Chris loved video games. He played many different kinds. His favorite was City of Heroes—a massively multiplayer online role playing game where players take on the persona of a superhero and fight crime in a futuristic metropolis. Chris always played anthropomorphic humanoid cats. The last time I saw Chris before the accident, he rode down to my house for the afternoon and introduced me to a new game he was enjoying called “Hardspace: Shipbreaker.” He methodically walked me through a couple levels of it and advised me on the best approach to take in considering how to clear each level. In that game, you play as a space salvage yard specialist tasked with cutting down spaceships and salvaging their systems. It is a sort of 3-dimensional puzzle game, wrapped in an interesting story.

When I think about all these different memories of my oldest brother, I see a few threads in them. Chris was always captivated by the story whether it was one that he was telling, or one that he was receiving, or one that he created in his technical support conversations with customers. Chris was empowered by the technology–it expanded his world, it created his most meaningful interactions through the internet, and it gave him something to share with his friends and family and with strangers. And Chris inspired the creativity in others.  His stories galvanized us to create maps and sub stories and visions.  His tech support removed roadblocks and created new opportunities. His online presence started communities.  His advice created new franchises in ebooks.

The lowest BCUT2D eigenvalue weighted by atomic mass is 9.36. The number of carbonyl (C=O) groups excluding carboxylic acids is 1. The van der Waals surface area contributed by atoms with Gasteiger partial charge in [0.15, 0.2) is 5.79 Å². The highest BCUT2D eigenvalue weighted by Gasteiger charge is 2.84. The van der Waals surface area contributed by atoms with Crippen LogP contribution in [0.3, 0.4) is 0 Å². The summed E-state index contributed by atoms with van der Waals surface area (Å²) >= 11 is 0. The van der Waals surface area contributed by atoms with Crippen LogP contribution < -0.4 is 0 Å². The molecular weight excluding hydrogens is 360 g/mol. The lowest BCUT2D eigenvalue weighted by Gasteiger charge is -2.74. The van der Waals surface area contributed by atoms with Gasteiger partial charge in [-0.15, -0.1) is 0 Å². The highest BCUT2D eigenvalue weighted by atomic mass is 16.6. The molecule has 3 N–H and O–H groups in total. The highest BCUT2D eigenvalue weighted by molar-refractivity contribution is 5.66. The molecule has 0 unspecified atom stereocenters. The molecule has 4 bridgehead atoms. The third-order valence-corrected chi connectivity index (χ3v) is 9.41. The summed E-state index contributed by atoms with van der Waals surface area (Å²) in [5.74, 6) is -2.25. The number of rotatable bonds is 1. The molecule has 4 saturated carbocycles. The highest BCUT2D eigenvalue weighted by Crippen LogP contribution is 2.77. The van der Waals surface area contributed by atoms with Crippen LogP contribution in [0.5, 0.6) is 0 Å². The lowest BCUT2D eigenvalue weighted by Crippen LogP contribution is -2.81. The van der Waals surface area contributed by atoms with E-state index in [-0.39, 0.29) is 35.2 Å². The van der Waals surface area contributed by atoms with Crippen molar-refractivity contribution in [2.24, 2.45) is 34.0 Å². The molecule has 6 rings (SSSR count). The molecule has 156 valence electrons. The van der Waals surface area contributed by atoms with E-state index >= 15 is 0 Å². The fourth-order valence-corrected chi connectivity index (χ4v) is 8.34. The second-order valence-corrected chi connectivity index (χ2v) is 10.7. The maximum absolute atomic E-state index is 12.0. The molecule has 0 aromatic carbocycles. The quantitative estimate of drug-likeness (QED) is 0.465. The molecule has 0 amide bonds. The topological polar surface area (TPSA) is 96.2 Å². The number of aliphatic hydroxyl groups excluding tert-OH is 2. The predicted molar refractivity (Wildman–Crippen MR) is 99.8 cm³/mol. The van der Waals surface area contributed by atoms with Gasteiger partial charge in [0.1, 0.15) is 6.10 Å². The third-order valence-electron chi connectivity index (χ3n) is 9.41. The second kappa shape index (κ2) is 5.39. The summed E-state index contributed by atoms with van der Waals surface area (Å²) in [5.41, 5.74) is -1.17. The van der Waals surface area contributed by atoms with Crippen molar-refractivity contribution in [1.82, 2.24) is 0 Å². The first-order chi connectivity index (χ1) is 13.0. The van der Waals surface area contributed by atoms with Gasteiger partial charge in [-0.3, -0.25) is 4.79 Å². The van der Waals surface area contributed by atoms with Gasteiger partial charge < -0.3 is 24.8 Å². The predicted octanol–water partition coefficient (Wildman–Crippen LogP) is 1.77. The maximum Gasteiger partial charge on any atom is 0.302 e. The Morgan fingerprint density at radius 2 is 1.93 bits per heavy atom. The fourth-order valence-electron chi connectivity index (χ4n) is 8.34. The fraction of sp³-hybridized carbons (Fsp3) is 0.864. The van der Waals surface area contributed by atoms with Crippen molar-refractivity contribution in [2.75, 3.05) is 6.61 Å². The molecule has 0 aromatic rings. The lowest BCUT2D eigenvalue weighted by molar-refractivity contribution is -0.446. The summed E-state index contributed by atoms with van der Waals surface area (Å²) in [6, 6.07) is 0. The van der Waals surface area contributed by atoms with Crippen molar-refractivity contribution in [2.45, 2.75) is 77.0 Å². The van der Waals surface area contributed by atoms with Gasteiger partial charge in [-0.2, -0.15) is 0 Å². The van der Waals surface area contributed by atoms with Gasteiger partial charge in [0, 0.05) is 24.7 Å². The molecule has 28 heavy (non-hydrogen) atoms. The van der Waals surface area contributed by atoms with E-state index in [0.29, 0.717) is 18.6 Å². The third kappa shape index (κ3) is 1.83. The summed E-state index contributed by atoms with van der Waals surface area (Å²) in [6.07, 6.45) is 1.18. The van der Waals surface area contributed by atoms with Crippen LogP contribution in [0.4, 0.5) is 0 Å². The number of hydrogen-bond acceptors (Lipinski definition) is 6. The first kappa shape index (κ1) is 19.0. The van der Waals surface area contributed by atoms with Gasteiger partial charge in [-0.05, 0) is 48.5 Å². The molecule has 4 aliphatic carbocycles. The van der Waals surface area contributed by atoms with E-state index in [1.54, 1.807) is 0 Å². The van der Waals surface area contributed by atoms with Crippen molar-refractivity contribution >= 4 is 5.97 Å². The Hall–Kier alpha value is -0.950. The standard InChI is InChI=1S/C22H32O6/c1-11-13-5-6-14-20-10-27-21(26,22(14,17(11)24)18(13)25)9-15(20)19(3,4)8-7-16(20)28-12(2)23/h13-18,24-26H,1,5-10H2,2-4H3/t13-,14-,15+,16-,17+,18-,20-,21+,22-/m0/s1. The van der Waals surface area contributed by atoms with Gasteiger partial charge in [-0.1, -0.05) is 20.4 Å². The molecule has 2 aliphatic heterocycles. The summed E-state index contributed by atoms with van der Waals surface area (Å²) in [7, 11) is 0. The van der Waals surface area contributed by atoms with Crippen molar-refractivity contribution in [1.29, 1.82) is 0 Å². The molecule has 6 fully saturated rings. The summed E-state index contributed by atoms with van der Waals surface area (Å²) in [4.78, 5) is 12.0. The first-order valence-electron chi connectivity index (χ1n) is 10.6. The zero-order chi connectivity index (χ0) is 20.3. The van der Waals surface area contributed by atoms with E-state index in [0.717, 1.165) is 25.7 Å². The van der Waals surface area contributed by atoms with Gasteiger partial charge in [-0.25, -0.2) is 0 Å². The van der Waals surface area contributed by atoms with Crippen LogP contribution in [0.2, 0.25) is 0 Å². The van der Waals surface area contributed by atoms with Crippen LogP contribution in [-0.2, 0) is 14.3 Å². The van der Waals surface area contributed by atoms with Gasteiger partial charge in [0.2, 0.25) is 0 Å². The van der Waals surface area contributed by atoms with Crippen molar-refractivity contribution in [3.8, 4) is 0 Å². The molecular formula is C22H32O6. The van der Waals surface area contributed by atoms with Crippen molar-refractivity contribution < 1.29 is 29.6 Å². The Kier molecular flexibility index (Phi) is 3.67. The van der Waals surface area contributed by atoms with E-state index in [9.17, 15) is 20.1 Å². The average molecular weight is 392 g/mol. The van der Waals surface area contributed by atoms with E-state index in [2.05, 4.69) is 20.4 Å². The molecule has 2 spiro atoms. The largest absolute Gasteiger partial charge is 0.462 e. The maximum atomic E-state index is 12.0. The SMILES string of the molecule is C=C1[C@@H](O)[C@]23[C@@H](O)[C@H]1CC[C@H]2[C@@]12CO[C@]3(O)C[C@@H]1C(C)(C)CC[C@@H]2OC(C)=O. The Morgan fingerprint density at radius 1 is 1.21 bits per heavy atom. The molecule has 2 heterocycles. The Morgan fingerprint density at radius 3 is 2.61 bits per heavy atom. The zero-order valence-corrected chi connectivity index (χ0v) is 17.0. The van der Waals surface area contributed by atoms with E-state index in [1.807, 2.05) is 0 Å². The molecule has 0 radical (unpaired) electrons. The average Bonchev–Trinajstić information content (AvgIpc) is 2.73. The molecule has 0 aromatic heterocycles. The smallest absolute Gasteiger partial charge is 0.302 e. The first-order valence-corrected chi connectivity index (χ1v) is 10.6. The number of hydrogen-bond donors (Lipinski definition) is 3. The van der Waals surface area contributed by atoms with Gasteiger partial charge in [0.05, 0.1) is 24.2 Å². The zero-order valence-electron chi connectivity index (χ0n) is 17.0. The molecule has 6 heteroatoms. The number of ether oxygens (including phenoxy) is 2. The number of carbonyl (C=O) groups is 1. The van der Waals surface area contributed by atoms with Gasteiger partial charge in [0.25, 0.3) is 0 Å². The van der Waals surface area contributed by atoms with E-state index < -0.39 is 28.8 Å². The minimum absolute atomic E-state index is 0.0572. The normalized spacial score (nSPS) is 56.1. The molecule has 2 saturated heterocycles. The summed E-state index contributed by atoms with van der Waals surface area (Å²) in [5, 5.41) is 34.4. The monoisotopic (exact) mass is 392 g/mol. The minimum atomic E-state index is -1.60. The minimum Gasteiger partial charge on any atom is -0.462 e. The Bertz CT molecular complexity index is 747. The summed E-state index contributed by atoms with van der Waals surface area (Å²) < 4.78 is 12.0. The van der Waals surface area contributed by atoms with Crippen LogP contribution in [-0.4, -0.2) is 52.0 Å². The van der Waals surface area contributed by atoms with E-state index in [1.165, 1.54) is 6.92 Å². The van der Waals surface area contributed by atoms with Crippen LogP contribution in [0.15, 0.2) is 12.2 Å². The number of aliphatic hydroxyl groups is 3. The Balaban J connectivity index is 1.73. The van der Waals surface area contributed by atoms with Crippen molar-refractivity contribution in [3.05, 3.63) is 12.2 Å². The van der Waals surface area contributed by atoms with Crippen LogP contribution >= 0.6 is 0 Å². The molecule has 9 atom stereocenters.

In his life, Chris frequently seemed like the odd man out, and yet that never stopped him from being the new guy in the group.  He didn’t feel social pressures like so many of us, if he wanted to talk to someone, he did.  If he had an opinion that fit the discussion, he gave it. And it was always delivered with professionalism and calm, at 120 wpm with perfect grammar and spelling.

Rebecca Meadows, Chris’s aunt: “I told him I loved him… I will always cherish that.”

As Chris’ aunt by marriage, I have two memories I’d like to share.